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i have a process

Runtime rt = Runtime.getRuntime() ;
Process p = rt.exec(filebase+port+"/hlds.exe +ip "+ip+" +maxplayers "+players+ " -game cstrike -console +port "+port+" -nojoy -noipx -heapsize 250000 +map de_dust2 +servercfgfile server.cfg +lservercfgfile +mapcyclefile mapcycle.txt +motdfile motd.txt +logsdir logs -zone 2048",null,  new File(filebase+port)) ;

i want to keep a check on this process whether its running or has crashed in case of crash want to restart it, this Process can have multiple instance available depending upon the port

Can i trace this thing on Linux as well as on windows? Read some articles on it but this 1 is bit different, since it involves multiple occurrences and have to check on some particular process only

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boolean isRunning(Process process) {
    try {
        process.exitValue();
        return false;
    } catch (Exception e) {
        return true;
    }
}

See http://docs.oracle.com/javase/6/docs/api/java/lang/Process.html#exitValue()

share|improve this answer
    
I know that control flow should not use exceptions, but Java haven't given us a better alternative. – AlikElzin-kilaka Apr 19 '13 at 6:28

You can do a p.waitFor() so the thread that executed the statement waits till the process is complete. You can then do the cleanup/restart logic right after, as that code will get executed when the process dies. However I am not sure how this would work if the process hangs instead of dying, but this could be worth a try. By the way I would recommend using Java Service Wrapper and supervisord in your case if this is something you're going to do on production.

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in this case i should create a new thread everytime i am starting a new process? and keep polling on same thread? – Varun Apr 29 '11 at 5:59

As of Java 8 you can do:

process.isAlive()

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Whilst this may theoretically answer the question, it would be preferable to include the essential parts of the answer here, and provide the link for reference. – Bhargav Rao Mar 14 at 20:31

Java 5 and on have a way to handle this using java.util.concurrent.Future.

A Future represents the result of an asynchronous computation. Methods are provided to check if the computation is complete, to wait for its completion, and to retrieve the result of the computation. The result can only be retrieved using method get when the computation has completed, blocking if necessary until it is ready. Cancellation is performed by the cancel method. Additional methods are provided to determine if the task completed normally or was cancelled. Once a computation has completed, the computation cannot be cancelled. If you would like to use a Future for the sake of cancellability but not provide a usable result, you can declare types of the form Future and return null as a result of the underlying task.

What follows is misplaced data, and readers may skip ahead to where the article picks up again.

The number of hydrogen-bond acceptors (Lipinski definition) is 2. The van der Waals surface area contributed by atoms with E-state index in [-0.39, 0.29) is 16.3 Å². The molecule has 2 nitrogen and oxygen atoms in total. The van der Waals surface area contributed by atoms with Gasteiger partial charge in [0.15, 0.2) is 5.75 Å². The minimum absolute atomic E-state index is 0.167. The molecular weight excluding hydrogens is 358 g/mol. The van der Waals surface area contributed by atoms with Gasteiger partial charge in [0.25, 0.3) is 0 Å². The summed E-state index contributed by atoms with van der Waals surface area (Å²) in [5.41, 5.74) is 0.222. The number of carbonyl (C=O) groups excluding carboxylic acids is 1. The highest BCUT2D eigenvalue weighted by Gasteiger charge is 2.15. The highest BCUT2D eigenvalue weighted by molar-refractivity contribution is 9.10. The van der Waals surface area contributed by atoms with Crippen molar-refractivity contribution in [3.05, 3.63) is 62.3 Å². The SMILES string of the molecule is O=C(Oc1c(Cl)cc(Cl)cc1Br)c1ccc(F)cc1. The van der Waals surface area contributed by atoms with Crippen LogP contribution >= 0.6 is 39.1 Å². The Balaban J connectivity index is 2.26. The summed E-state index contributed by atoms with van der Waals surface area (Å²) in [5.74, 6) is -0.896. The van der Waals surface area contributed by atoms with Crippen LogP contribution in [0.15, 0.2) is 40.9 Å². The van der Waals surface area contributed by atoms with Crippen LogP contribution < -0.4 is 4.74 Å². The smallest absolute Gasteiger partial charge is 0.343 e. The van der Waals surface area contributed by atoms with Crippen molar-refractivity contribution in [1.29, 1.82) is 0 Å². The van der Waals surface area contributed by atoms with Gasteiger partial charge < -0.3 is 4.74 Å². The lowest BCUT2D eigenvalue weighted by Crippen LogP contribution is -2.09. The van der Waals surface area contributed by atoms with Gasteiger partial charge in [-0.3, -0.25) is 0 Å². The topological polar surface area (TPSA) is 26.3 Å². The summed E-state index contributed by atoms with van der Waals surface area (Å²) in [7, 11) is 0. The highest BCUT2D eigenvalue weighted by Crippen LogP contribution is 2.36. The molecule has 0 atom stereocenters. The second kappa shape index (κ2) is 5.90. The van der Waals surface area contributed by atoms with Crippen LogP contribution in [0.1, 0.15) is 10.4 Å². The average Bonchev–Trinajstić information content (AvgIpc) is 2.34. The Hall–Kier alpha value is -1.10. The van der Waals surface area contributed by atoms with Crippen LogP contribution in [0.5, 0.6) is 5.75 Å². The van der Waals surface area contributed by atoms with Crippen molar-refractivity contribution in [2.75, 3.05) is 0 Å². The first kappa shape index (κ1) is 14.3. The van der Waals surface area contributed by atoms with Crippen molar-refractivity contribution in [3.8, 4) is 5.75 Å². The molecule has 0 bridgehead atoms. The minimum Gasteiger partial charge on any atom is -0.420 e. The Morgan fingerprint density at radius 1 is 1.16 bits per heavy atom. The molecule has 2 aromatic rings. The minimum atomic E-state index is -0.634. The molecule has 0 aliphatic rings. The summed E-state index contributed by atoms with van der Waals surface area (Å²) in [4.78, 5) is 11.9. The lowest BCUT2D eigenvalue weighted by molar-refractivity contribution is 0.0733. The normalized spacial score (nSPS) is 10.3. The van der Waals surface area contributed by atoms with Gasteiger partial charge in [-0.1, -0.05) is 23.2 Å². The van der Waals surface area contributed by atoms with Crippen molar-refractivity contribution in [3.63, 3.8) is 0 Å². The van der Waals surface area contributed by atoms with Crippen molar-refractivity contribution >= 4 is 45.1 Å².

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1  
dint understand the method... any clear explaination please :) – Varun Apr 27 '11 at 11:21
    
In Java 5, a new vary powerful package was added, java.util.concurrent. It makes managing subprocesses much easier by providing classes that know how to work with different use cases efficiently and in a thread-safe manner. If you need to implement a producer/consumer, or a blocking queue, or a scheduled task, most of the hard work is done for you. The Future class is used to track the status of a thread, and even get a return value from it when it exist. It seems that using this package, and Future in particular, would save you a lot of work. – dj_segfault Apr 30 '11 at 1:49
1  
What's the connection between Process and Future? – AlikElzin-kilaka Mar 28 '13 at 10:59
public class ProcessEndNotifier extends Thread
{
    Process process;
    MyClass classThatNeedsToBeNotified;

    public ProcessEndNotifier(MyClass classThatNeedsToBeNotified, Process process)
    {
        this.process = process;
        this.classThatNeedsToBeNotified = classThatNeedsToBeNotified;
    }

    @Override
    public void run()
    {
        try {
            process.waitFor();
        }
        catch (InterruptedException e) {
            classThatNeedsToBeNotified.processEnded();
        }
        classThatNeedsToBeNotified.processEnded();
    }
}

Now you can know if a process in running like this:

public class MyClass
{
    boolean isProcessRunning;       

    public static void main(String[]args)
    {
        Process process = Runtime.getRuntime().exec("foo -bar");
        isProcessRunning = true;
        new ProcessEndNotifier(this, process).run();
    }

    public void processEnded()
    {
        isProcessRunning = false;
        // Or just do stuff here!
    }
}
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